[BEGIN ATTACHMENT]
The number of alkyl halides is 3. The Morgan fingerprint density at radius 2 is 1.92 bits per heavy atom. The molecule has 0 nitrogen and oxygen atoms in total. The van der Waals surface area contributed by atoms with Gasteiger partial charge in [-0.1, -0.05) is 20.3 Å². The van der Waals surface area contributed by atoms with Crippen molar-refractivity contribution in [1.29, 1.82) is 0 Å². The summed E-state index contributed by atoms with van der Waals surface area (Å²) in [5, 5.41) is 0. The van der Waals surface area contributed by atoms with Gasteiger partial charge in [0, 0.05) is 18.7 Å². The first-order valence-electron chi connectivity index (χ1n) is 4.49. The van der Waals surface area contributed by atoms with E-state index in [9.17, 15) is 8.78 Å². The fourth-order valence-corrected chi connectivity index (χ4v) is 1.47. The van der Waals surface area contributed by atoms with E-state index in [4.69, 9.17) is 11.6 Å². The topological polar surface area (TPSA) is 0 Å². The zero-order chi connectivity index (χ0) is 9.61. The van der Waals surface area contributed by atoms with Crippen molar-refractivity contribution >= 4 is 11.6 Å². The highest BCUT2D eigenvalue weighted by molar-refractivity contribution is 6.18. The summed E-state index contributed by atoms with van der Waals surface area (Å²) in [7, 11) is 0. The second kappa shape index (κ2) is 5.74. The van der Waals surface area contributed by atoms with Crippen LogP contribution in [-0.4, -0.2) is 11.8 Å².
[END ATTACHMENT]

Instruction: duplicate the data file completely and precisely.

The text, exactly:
The number of alkyl halides is 3. The Morgan fingerprint density at radius 2 is 1.92 bits per heavy atom. The molecule has 0 nitrogen and oxygen atoms in total. The van der Waals surface area contributed by atoms with Gasteiger partial charge in [-0.1, -0.05) is 20.3 Å². The van der Waals surface area contributed by atoms with Crippen molar-refractivity contribution in [1.29, 1.82) is 0 Å². The summed E-state index contributed by atoms with van der Waals surface area (Å²) in [5, 5.41) is 0. The van der Waals surface area contributed by atoms with Gasteiger partial charge in [0, 0.05) is 18.7 Å². The first-order valence-electron chi connectivity index (χ1n) is 4.49. The van der Waals surface area contributed by atoms with E-state index in [9.17, 15) is 8.78 Å². The fourth-order valence-corrected chi connectivity index (χ4v) is 1.47. The van der Waals surface area contributed by atoms with E-state index in [4.69, 9.17) is 11.6 Å². The topological polar surface area (TPSA) is 0 Å². The zero-order chi connectivity index (χ0) is 9.61. The van der Waals surface area contributed by atoms with Crippen molar-refractivity contribution >= 4 is 11.6 Å². The highest BCUT2D eigenvalue weighted by molar-refractivity contribution is 6.18. The summed E-state index contributed by atoms with van der Waals surface area (Å²) in [7, 11) is 0. The second kappa shape index (κ2) is 5.74. The van der Waals surface area contributed by atoms with Crippen LogP contribution in [-0.4, -0.2) is 11.8 Å².